Buildings, places and spaces can have a huge impact on our mental and physical health and wellbeing. Having a view of nature can help us to heal, and green buildings with roof gardens or green walls of plants can clear pollution and toxins from the air. Large outdoor spaces without pathways, benches or shade can actually discourage us from exercising in nature, where wide pavements allow room for pedestrians, joggers and pushchairs. Allowing and encouraging children to feel safe playing outside away from cars is important for their physical health, and it activates their imagination which is a key factor in strong mental health. Limiting inclusion or mobility can have a significant impact on wellbeing, especially in older populations.
Can the design of hospitals help patients to recover more quickly, at the same time as preventing other bacterias and viruses that spread through wards? Are sick buildings a real thing, and how can we limit the harm done to anyone who lives or works in one? When streets are closed to cars, what do individuals and communities do with their newfound space?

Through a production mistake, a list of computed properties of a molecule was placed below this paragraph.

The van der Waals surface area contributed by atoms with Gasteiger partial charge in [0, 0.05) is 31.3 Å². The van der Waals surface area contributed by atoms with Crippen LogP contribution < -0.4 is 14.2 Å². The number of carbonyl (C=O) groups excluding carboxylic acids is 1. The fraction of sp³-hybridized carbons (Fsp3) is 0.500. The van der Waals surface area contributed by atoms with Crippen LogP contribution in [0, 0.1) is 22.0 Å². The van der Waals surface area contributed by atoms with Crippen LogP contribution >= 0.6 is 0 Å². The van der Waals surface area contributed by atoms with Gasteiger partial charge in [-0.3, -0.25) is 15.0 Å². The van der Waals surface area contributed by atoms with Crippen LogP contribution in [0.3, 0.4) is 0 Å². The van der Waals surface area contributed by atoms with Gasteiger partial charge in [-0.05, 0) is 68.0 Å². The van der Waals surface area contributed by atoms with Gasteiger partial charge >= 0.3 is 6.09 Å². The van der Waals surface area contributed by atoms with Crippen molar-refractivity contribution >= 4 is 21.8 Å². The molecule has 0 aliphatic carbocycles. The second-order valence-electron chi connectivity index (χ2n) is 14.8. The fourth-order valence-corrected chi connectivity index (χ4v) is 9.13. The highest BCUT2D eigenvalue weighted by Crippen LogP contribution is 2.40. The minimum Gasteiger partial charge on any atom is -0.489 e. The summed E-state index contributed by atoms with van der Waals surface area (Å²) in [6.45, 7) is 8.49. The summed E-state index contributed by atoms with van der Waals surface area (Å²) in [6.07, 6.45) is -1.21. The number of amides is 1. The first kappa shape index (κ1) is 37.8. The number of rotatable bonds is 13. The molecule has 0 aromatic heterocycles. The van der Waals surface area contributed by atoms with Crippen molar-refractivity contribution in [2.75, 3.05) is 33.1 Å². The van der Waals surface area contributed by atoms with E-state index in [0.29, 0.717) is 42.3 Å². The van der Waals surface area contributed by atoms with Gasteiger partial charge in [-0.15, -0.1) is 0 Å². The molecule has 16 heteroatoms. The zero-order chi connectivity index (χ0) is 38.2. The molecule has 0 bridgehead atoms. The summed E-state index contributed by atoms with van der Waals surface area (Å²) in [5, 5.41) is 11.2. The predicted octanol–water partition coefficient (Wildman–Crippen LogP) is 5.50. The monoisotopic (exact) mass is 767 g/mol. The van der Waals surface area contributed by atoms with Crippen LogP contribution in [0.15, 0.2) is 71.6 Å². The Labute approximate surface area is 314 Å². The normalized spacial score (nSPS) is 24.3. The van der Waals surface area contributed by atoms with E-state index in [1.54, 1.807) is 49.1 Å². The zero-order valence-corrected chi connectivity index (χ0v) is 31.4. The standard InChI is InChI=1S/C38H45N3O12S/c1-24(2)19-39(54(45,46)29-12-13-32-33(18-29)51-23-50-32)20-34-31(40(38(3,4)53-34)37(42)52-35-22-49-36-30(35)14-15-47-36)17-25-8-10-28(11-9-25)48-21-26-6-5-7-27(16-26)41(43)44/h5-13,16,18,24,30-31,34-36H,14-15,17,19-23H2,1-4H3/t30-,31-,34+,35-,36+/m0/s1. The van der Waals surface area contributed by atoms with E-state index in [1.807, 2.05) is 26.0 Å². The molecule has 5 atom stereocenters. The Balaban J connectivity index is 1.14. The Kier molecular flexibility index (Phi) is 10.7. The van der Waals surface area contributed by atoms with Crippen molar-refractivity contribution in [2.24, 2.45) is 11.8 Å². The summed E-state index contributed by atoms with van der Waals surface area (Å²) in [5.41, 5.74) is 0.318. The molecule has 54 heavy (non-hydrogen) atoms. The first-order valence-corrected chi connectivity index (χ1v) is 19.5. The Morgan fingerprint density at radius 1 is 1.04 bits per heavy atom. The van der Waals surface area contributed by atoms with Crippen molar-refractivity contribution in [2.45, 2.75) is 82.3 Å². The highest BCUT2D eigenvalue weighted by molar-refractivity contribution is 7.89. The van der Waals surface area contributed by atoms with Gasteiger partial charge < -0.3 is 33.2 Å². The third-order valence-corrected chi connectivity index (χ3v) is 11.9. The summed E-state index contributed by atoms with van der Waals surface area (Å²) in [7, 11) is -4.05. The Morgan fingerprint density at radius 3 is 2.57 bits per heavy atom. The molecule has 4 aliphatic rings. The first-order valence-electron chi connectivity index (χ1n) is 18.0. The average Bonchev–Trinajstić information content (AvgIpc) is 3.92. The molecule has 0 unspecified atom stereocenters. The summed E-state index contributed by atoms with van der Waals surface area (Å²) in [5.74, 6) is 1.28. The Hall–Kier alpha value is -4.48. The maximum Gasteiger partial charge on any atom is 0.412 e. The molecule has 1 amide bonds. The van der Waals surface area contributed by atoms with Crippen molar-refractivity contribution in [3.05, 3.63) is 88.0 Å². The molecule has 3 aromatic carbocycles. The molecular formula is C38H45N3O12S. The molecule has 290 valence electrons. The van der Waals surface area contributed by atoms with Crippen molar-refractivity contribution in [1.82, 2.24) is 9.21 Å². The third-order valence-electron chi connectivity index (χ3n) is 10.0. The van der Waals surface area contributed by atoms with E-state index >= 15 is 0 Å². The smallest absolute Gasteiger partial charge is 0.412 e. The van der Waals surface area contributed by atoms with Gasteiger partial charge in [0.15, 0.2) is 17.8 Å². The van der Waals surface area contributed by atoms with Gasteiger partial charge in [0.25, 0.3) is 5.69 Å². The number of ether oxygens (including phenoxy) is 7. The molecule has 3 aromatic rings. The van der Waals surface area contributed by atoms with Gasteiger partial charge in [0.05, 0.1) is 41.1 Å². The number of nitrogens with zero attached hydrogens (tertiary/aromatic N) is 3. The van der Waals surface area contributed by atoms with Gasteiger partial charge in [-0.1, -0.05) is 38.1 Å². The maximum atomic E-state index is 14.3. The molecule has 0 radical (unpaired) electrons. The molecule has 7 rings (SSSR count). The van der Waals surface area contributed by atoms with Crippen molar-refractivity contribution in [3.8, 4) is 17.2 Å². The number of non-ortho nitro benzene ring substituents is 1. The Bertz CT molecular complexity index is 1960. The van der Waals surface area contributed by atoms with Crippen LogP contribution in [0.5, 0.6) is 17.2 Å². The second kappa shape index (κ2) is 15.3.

Health and wellbeing clients can include building owners, healthcare providers like the NHS, developers of managed care accommodation and local communities. Roles in health and wellbeing include Design Management, Building Information Modeling and Urban Design, and you’ll find out more about these during your work experience. By completing this module you will start to develop some of the skills needed for these roles and develop a clearer picture of whether this area of construction is right for you.
In this virtual work experience theme you’ll be looking at Accessible Design, Primary Care and Outdoor Play. You should plan to spend about 45 minutes to an hour on each topic. When you have finished all the tasks, you will receive a certificate of completion that you can use on your CV.
Pick your first topic to get started and get a task briefing from your supervisor.